To this day, when I am not feeling well and am congested and stuffy, nothing seems to work quite as well as a good “grease” with Vick’s salve and a  steaming cup of a special hot tea.
 
With still a couple months of winter ahead of us,  you may find you will need this  “brew” for  that stuffy,  head cold feeling. It will be a familiar remedy for many of the older generation, I am sure.
 
1 Tablespoon Honey
1 tea bag
½ teaspoon of rum or whiskey
Lemon juice ( optional)
HOT water from a kettle
 
Coat the bottom of a coffee mug with the honey. Add the rum or whiskey. Squeeze in a few drops of lemon juice and place the tea bag in the mug. Pour in the hot water. After a few minutes, stir well and be ready to sip and feel better.
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2 Responses to My Grandpa Smith

  1. Barb R. says:

    Ahh, how well I remember those Vicks rub downs, the stinging of a raw nose, but the oh so sweet relief of being able to breathe afterwards.

  2. Christa says:

    Jeanie,
    How lucky, to have these memories of your dear grandfather.
    We were just talking yesterday (my sister in Germany and I) about our misfortune of not having any ‘records’ of our grandparents, other than their names, not even their birthdates from some of them. I don’t remember anything about both of my grandmothers, even though I have pictures, me being in their presence. But I have vivid memories from that age about my dad, when he came home from the war and then had to leave in 1945 to fight the Russians.
    But both my grandfathers died, before I was born in 1936 and like I’ve said, there are no records. When my youngest aunt was still alive, I inquired, if she had anything, that would help me start searching, she said, she gave everything she had to my other aunt at the time she got married ( in the 1940’s), she is also dead. These were the sisters of my dad’s.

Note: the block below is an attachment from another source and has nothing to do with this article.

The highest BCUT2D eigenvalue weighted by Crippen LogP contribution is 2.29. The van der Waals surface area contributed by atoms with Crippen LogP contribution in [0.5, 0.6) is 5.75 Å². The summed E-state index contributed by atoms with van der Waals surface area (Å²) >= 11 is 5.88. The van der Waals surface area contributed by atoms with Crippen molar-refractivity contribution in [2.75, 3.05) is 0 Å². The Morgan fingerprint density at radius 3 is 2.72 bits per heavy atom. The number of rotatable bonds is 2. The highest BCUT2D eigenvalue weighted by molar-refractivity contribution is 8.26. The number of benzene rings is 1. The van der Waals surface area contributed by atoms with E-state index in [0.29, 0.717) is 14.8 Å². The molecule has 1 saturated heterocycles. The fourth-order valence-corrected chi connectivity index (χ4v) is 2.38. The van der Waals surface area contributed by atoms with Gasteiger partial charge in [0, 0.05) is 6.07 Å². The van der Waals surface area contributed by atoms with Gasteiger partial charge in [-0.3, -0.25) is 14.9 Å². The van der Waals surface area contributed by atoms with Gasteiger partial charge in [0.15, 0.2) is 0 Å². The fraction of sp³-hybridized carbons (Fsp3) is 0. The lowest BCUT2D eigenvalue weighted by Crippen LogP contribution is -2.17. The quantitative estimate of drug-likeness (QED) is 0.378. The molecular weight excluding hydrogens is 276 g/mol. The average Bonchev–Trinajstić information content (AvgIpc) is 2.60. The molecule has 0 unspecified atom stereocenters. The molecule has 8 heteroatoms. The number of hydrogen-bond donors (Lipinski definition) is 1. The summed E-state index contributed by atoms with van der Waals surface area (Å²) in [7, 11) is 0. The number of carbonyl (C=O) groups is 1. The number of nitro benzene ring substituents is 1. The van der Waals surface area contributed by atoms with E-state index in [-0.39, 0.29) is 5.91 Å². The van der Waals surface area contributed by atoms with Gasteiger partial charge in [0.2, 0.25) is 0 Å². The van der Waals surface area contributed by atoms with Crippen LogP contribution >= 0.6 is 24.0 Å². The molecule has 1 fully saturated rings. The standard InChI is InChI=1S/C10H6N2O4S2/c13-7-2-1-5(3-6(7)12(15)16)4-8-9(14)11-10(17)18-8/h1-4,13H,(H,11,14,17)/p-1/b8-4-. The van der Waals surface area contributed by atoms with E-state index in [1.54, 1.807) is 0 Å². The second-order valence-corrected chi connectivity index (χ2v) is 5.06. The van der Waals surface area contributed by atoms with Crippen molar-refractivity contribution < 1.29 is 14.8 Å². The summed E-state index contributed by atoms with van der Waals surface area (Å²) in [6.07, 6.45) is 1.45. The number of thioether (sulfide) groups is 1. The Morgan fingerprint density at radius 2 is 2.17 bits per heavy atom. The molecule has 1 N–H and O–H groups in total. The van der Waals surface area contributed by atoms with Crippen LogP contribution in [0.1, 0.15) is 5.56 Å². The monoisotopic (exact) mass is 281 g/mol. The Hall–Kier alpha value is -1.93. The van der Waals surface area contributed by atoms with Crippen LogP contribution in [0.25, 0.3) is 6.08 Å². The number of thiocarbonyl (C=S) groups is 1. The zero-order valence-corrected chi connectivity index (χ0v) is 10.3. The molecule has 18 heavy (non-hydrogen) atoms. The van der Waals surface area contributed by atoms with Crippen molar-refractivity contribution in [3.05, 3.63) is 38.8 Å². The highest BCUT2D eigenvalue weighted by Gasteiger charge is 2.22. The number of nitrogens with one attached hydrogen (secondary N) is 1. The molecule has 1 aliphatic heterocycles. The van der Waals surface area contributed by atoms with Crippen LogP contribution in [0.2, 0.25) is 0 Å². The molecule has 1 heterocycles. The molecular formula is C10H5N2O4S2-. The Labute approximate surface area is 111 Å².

On my mom’s side, every record kept would be lost, as in 1945 all my relatives on mom’s side had to flee their homeland (then still Germany), which the Russians took over and gave the land and all properties to the Polish government.
    I often go online and try every which way to see, if there is someone looking for certain people, sometimes, one is lucky to find someone, that could know something.
    When I read your story, I immediatly ‘travelled’ back to my childhood. I used to spend every summer until 1945 at my oldest aunt’s little country hobby farm for at least 6 weeks with my little brother and our mother. There was no electricity, mattresses were made from burlap bags, stuffed with fresh straw every August, right after the grain harvest. Coal oil lamps were used at night and my fondest memories of that era (one of them ) was, my aunt would come and tuck us in, then extinguished the flame in the lamp, made sure, the window was wide open – no screens – and just before drifting of to sleep, I could hear that nightly passing train roll by in the distance.
    Those simple times were the best and I often like to turn the clock back.
    I am so happy, you are my friend and through your writing, I can ‘experience these happy times once more, while otherwise buried in the back of my mind.
    Thanks, Jeanie, for being my friend. X0X0 Christa